Ever since I was like 8 or 9 i took interest in my dad’s Pugad Baboy collection, eventually I was the one who continued it. It’s simple, funny, and informative. Pol Medina Jr. released the 23rd book as well this year, but I haven’t found the time to get it yet.

Freely Abrigo’s KULAS does less of the talking and more of the drawing. It really presses on to bringing the comic into the comics. The simplicity and wit of the artist is reflected in his work.

Kikomchine defies the norms and the dynamics of this kind of comics. Manix Abrera draws upside-down and sidewards, writes in tiny print and dares to go cursive, and fills the comic with silence and a gargantuan amount of words, yet he still manages to fit all of these in the small rectangular space he is granted in the paper and maybe more in his books. If you’re  looking for weird and different, Kikomachine Komix is right for you. Heck, I don’t think these characters even have names.

I think a common misconception regarding comic books is that they’re for kids or immature grown-up boys. I think this stereotyping sources from those who either have not really read comics or have limited information and appreciation towards this type of media. I actually find it quite amusing to pick-up small lessons from the happenings on a different universe, to explore the back of my imagination where I haven’t been before.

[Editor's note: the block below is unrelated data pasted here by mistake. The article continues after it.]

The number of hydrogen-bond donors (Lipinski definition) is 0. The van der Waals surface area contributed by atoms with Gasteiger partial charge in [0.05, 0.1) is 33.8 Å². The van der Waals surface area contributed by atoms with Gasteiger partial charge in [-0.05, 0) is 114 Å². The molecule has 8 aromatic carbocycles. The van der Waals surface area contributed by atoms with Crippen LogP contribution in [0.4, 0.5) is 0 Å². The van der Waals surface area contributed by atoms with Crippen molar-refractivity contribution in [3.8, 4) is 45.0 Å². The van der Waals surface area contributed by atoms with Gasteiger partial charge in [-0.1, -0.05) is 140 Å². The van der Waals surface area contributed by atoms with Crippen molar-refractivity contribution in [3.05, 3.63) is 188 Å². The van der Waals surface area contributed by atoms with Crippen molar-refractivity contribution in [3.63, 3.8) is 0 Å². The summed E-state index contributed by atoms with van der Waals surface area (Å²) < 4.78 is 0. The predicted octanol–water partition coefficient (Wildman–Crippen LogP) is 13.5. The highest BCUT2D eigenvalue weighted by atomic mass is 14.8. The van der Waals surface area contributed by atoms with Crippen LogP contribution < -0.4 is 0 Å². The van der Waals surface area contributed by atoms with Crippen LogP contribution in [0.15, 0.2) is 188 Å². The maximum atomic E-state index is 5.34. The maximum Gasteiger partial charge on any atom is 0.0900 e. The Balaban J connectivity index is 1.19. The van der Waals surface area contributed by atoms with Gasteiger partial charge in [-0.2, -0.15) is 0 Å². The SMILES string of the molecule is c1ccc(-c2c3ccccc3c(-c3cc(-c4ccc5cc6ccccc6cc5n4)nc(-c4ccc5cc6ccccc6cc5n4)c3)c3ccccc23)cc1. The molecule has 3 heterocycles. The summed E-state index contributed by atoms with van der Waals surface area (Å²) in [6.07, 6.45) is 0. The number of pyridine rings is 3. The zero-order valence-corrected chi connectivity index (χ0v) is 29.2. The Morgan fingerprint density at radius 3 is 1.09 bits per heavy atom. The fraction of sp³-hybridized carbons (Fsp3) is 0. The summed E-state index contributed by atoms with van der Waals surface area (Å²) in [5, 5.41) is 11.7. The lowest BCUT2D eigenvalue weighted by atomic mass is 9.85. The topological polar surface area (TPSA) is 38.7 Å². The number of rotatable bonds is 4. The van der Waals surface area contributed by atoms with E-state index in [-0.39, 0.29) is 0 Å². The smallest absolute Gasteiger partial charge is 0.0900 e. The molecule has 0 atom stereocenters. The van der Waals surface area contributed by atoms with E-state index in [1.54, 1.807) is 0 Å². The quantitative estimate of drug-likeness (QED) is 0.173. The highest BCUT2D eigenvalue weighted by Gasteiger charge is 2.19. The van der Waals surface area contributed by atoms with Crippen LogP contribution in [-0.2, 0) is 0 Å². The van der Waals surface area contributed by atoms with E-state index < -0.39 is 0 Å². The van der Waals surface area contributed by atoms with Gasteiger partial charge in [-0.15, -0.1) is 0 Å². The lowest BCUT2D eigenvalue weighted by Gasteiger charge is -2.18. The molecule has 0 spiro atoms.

I observed that the maturity of this art progresses along with time and society. Now, these don’t only tackle humor or out-of-this-world fantasies, but also several truths and opinions on the government, on society, and also on different aspects and virtues in life. I believe it’s all a matter of perspective and processing of these forms of art.

Trese by Budjette Tan and Kajo Baldisimo takes a different approach on Philippine folklore and the supernatural. It’s not often that we see manananggals holding guns or nunos coming out from manholes. Neither do we see elementals being summoned through cellphone. The 4 Trese books (#1 is not in picture) are interesting mind-bogglers and a progressive reflection of 2 growing innovators in the scene.

Here are several indi-komiks from some growing artists from around the country. It is from these simple publications that we see the progress and longing for each one to be acknowledged into the scene. I think all of these deserve to be known and read everywhere. It’s easy to understand, really. I don’t know with the others but these really show me that ANYONE can write and create a masterpiece as long as there is devotion to the trade and the heart to put your talent to productivity.

Finally, here are the books I haven’t finished yet. I guess I’ll have to continue this to next year as I also write my own reading bucket list for the year. That would probably include The Hunger Games, Philippine History books, and more Grafiction. 

What books have you read this year? What books do you look forward to reading in 2012?

Here’s to more abounding flipping years ahead of us! Let’s take 2012 one book at a time!

Happy New Year!